It depends on who you ask whether Kyrie Irving is some misunderstood genius, or just someone who’s drank a little too much of his own Kool-Aid. One thing’s for certain: he’s a basketball savant, and because of that brilliant play, he’s afforded a platform on which to spout his various ideas about any number of topics.
Regardless of how you feel about him, Kyrie knows how to get people’s blood boiling, and he’s been doing quite a bit of that lately, most notably with his refusal to speak to media members and referring to them as “pawns.” He’s since broken that silence with the media and attempted to clarify his comments, but not before earning the ire of many around the sports world.
One such figure who’s apparently heard enough, and who never tires of voicing his own opinion, is Charles Barkley. Barkley sounded off on Kyrie this week amid his media squabbles, reminding the Nets point guard that speaking to the media is part of the job and moreover, that he should exercise some perspective about things.
“…when he talks I’m like ‘what the hell is he trying…what is he saying and what is he trying to say?’ He starts talking about what an artist is. He’s a basketball player. That’s what he is. Listen, we’re not… we’re not frontline responders. We’re not teachers. Yo man, you dribble a basketball, stop acting like you’re the smartest person in the world.
“Now can you talk about social issues and things like that? Of course. But some of this other stuff I’m like ‘yo man, you do realize you’re just a basketball player, right?’ And it seems like he’s like ‘no I want you guys to realize I’m the smartest guy in the room.’ Well first of all, you’re not. You only went to college for six months. A lot of guys are smarter than you are. Just answer stupid basketball questions. And if you want to say something about social justice, say it and mean it, because it’s important and significant. But all that other stuff? Like, yo man, shut the hell up and talk basketball.”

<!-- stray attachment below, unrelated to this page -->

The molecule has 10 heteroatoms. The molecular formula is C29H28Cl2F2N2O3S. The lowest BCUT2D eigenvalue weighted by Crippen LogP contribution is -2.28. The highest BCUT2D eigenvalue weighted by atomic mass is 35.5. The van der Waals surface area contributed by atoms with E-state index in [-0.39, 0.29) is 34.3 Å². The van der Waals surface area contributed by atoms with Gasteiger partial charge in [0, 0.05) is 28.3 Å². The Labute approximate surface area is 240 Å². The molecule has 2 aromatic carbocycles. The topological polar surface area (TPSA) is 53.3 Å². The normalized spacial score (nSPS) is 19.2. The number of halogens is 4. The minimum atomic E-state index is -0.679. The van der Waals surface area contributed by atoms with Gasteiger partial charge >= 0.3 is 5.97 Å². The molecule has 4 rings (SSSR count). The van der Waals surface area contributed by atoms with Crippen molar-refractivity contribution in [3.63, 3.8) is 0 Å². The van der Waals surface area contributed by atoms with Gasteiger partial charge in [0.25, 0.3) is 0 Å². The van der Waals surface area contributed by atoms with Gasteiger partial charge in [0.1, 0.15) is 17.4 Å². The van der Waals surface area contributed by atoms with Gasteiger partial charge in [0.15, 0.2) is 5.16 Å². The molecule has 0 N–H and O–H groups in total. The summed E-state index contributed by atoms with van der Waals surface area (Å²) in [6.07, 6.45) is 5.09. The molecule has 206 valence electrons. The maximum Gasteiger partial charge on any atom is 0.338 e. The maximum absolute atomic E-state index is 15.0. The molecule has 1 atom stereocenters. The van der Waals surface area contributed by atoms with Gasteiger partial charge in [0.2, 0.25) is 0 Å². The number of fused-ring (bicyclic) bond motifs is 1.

To be fair to Kyrie, he’s been vocal and involved in many social causes and deserves to be commended for that. But Chuck is frustrated about his perceived need to come off as an innovative thinker, an endeavor that often falls flat and accomplishes the opposite of what he intended.
Still, it’s not really for Chuck or any of the rest of us to be the arbiters of what Kyrie can and cannot say. As a mega star, Kyrie is in a position where he has a platform, of which he makes frequent use, for better or for worse. Yes, getting him to interact with the media is a part of his job, but legislating what he should say isn’t part of ours.